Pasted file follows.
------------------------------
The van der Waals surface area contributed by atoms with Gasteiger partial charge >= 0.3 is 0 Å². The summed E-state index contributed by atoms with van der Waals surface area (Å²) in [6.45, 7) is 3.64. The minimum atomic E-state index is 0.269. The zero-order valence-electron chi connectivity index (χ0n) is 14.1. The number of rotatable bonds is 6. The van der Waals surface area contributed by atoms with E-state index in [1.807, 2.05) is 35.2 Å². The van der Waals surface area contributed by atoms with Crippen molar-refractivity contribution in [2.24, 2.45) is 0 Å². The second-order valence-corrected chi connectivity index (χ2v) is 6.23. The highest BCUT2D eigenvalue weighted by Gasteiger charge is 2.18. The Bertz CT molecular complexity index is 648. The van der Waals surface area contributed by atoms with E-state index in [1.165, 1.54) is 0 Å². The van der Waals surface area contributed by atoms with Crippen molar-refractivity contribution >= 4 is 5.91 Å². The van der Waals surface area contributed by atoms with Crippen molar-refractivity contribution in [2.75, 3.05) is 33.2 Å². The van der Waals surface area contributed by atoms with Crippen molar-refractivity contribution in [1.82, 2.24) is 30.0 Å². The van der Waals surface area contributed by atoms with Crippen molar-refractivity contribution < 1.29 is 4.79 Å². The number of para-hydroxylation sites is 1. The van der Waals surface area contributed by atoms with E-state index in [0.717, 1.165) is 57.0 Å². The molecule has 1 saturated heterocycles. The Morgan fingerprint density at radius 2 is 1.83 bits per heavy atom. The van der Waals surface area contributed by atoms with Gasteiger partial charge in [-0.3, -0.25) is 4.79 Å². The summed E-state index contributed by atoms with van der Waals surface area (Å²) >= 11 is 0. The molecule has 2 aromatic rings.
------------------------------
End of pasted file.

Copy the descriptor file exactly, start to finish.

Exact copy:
The van der Waals surface area contributed by atoms with Gasteiger partial charge >= 0.3 is 0 Å². The summed E-state index contributed by atoms with van der Waals surface area (Å²) in [6.45, 7) is 3.64. The minimum atomic E-state index is 0.269. The zero-order valence-electron chi connectivity index (χ0n) is 14.1. The number of rotatable bonds is 6. The van der Waals surface area contributed by atoms with E-state index in [1.807, 2.05) is 35.2 Å². The van der Waals surface area contributed by atoms with Crippen molar-refractivity contribution in [2.24, 2.45) is 0 Å². The second-order valence-corrected chi connectivity index (χ2v) is 6.23. The highest BCUT2D eigenvalue weighted by Gasteiger charge is 2.18. The Bertz CT molecular complexity index is 648. The van der Waals surface area contributed by atoms with E-state index in [1.165, 1.54) is 0 Å². The van der Waals surface area contributed by atoms with Crippen molar-refractivity contribution >= 4 is 5.91 Å². The van der Waals surface area contributed by atoms with Crippen molar-refractivity contribution in [2.75, 3.05) is 33.2 Å². The van der Waals surface area contributed by atoms with Crippen molar-refractivity contribution in [1.82, 2.24) is 30.0 Å². The van der Waals surface area contributed by atoms with Crippen molar-refractivity contribution < 1.29 is 4.79 Å². The number of para-hydroxylation sites is 1. The van der Waals surface area contributed by atoms with E-state index in [0.717, 1.165) is 57.0 Å². The molecule has 1 saturated heterocycles. The Morgan fingerprint density at radius 2 is 1.83 bits per heavy atom. The van der Waals surface area contributed by atoms with Gasteiger partial charge in [-0.3, -0.25) is 4.79 Å². The summed E-state index contributed by atoms with van der Waals surface area (Å²) >= 11 is 0. The molecule has 2 aromatic rings.